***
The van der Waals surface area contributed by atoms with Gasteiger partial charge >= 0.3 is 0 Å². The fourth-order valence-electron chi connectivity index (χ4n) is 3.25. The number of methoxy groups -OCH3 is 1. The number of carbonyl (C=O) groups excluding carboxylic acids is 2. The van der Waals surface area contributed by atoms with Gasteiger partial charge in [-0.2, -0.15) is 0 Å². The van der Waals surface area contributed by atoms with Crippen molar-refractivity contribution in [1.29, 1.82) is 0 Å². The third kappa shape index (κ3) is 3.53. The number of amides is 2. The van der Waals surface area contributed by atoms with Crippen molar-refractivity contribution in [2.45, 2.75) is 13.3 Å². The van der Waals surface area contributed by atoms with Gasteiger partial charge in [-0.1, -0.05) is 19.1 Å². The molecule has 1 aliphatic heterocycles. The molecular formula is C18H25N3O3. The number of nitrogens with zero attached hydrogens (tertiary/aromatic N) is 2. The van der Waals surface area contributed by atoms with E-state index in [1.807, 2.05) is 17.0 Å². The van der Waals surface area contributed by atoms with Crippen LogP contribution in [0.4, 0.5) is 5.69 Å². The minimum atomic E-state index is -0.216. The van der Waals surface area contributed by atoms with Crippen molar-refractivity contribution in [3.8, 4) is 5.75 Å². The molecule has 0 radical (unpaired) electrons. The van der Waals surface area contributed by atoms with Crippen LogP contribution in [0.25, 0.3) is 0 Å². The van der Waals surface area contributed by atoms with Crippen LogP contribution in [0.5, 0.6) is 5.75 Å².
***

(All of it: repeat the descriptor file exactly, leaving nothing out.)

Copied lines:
The van der Waals surface area contributed by atoms with Gasteiger partial charge >= 0.3 is 0 Å². The fourth-order valence-electron chi connectivity index (χ4n) is 3.25. The number of methoxy groups -OCH3 is 1. The number of carbonyl (C=O) groups excluding carboxylic acids is 2. The van der Waals surface area contributed by atoms with Gasteiger partial charge in [-0.2, -0.15) is 0 Å². The van der Waals surface area contributed by atoms with Crippen molar-refractivity contribution in [1.29, 1.82) is 0 Å². The third kappa shape index (κ3) is 3.53. The number of amides is 2. The van der Waals surface area contributed by atoms with Crippen molar-refractivity contribution in [2.45, 2.75) is 13.3 Å². The van der Waals surface area contributed by atoms with Gasteiger partial charge in [-0.1, -0.05) is 19.1 Å². The molecule has 1 aliphatic heterocycles. The molecular formula is C18H25N3O3. The number of nitrogens with zero attached hydrogens (tertiary/aromatic N) is 2. The van der Waals surface area contributed by atoms with E-state index in [1.807, 2.05) is 17.0 Å². The van der Waals surface area contributed by atoms with Crippen LogP contribution in [0.4, 0.5) is 5.69 Å². The minimum atomic E-state index is -0.216. The van der Waals surface area contributed by atoms with Crippen molar-refractivity contribution in [3.8, 4) is 5.75 Å². The molecule has 0 radical (unpaired) electrons. The van der Waals surface area contributed by atoms with Crippen LogP contribution in [0.25, 0.3) is 0 Å². The van der Waals surface area contributed by atoms with Crippen LogP contribution in [0.5, 0.6) is 5.75 Å².